Difference between revisions of "Concurrence"

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Several [[line]]s (or [[curve]]s) are said to '''concur''' at a [[point]] if they all contain that point.
  
Several [[line]]s are said to '''concur''' at a [[point]] if they all contain that point.
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== Proving concurrence ==
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In analytical geometry, one can find the points of concurrency of any two lines by solving the system of equations of the lines.
  
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[[Ceva's Theorem]] gives a criteria for three [[cevian]]s of a triangle to be concurrent. In particular, the three [[altitude]]s, [[angle bisector]]s, [[median]]s, [[symmedian]]s, and perpendicular bisectors (which is not a cevian) of any triangle are concurrent, at the [[orthocenter]], [[incenter]], [[centroid]], [[circumcenter]], and [[Lemoine point]] respectively.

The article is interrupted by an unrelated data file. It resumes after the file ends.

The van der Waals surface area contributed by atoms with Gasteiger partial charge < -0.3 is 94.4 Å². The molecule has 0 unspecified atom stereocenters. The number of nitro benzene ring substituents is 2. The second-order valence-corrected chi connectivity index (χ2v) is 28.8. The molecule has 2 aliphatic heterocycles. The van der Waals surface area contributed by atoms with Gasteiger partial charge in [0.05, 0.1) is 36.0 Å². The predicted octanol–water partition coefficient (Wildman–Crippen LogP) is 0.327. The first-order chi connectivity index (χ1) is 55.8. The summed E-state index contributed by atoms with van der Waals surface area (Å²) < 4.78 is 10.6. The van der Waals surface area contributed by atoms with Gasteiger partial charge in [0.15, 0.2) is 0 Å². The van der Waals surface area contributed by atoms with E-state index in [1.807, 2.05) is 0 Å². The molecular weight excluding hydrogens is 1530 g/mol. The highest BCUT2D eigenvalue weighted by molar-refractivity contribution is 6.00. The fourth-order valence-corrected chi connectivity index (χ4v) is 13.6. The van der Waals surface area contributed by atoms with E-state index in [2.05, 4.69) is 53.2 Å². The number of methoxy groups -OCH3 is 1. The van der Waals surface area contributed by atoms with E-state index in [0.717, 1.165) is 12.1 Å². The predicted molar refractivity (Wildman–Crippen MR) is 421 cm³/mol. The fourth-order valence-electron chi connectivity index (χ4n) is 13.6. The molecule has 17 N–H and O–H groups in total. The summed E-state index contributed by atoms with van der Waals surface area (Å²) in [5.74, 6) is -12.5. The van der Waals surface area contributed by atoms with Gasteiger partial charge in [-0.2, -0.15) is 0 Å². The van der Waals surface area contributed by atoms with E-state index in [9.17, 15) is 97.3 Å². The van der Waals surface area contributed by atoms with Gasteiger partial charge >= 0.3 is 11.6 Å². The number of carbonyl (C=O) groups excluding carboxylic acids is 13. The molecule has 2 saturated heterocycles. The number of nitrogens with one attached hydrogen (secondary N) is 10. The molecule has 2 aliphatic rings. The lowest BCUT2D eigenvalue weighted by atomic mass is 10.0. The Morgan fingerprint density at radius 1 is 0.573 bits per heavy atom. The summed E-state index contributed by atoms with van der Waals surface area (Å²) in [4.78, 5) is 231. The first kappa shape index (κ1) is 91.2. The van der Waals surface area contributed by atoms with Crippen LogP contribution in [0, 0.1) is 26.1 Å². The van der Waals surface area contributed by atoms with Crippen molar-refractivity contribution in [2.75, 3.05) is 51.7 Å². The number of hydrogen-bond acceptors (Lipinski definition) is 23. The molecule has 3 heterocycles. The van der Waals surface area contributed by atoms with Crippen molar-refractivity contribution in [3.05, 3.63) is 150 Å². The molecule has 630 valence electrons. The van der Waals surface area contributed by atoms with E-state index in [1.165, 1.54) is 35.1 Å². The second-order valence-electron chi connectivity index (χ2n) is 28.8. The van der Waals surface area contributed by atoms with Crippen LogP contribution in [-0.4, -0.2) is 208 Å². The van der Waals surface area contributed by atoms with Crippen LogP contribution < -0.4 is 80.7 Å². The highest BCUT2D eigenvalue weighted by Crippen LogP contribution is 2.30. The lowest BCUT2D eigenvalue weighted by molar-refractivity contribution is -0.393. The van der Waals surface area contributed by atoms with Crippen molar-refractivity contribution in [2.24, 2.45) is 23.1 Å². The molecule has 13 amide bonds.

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Revision as of 18:48, 23 November 2007

This is an AoPSWiki Word of the Week for Nov 22-28

Several lines (or curves) are said to concur at a point if they all contain that point.

Proving concurrence

In analytical geometry, one can find the points of concurrency of any two lines by solving the system of equations of the lines.

Ceva's Theorem gives a criteria for three cevians of a triangle to be concurrent. In particular, the three altitudes, angle bisectors, medians, symmedians, and perpendicular bisectors (which is not a cevian) of any triangle are concurrent, at the orthocenter, incenter, centroid, circumcenter, and Lemoine point respectively.

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